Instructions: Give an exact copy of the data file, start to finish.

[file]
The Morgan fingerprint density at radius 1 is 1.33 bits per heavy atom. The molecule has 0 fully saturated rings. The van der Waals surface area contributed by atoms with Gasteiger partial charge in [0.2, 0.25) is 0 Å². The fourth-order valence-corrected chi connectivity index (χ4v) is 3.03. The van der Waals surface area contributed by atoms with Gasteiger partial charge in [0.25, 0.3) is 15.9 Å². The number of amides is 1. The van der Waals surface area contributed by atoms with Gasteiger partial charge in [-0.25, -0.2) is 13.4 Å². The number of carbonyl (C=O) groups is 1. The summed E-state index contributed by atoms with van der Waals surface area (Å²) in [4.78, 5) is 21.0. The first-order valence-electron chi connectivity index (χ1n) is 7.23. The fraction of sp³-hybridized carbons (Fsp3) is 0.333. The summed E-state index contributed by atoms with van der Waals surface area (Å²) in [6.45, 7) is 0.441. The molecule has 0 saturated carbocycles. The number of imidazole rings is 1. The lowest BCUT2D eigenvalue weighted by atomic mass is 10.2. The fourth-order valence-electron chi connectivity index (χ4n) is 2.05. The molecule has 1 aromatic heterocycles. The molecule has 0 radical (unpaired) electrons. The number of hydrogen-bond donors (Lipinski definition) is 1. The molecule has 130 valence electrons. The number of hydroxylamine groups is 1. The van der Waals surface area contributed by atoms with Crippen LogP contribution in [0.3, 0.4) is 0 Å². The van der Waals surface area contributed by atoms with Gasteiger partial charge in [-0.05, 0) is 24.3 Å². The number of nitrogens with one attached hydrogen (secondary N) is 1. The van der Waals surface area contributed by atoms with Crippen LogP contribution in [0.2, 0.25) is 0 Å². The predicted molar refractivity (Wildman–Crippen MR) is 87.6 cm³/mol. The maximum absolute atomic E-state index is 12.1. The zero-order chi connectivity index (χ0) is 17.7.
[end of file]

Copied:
The Morgan fingerprint density at radius 1 is 1.33 bits per heavy atom. The molecule has 0 fully saturated rings. The van der Waals surface area contributed by atoms with Gasteiger partial charge in [0.2, 0.25) is 0 Å². The fourth-order valence-corrected chi connectivity index (χ4v) is 3.03. The van der Waals surface area contributed by atoms with Gasteiger partial charge in [0.25, 0.3) is 15.9 Å². The number of amides is 1. The van der Waals surface area contributed by atoms with Gasteiger partial charge in [-0.25, -0.2) is 13.4 Å². The number of carbonyl (C=O) groups is 1. The summed E-state index contributed by atoms with van der Waals surface area (Å²) in [4.78, 5) is 21.0. The first-order valence-electron chi connectivity index (χ1n) is 7.23. The fraction of sp³-hybridized carbons (Fsp3) is 0.333. The summed E-state index contributed by atoms with van der Waals surface area (Å²) in [6.45, 7) is 0.441. The molecule has 0 saturated carbocycles. The number of imidazole rings is 1. The lowest BCUT2D eigenvalue weighted by atomic mass is 10.2. The fourth-order valence-electron chi connectivity index (χ4n) is 2.05. The molecule has 1 aromatic heterocycles. The molecule has 0 radical (unpaired) electrons. The number of hydrogen-bond donors (Lipinski definition) is 1. The molecule has 130 valence electrons. The number of hydroxylamine groups is 1. The van der Waals surface area contributed by atoms with Crippen LogP contribution in [0.3, 0.4) is 0 Å². The van der Waals surface area contributed by atoms with Gasteiger partial charge in [-0.05, 0) is 24.3 Å². The number of nitrogens with one attached hydrogen (secondary N) is 1. The van der Waals surface area contributed by atoms with Crippen LogP contribution in [0.2, 0.25) is 0 Å². The predicted molar refractivity (Wildman–Crippen MR) is 87.6 cm³/mol. The maximum absolute atomic E-state index is 12.1. The zero-order chi connectivity index (χ0) is 17.7.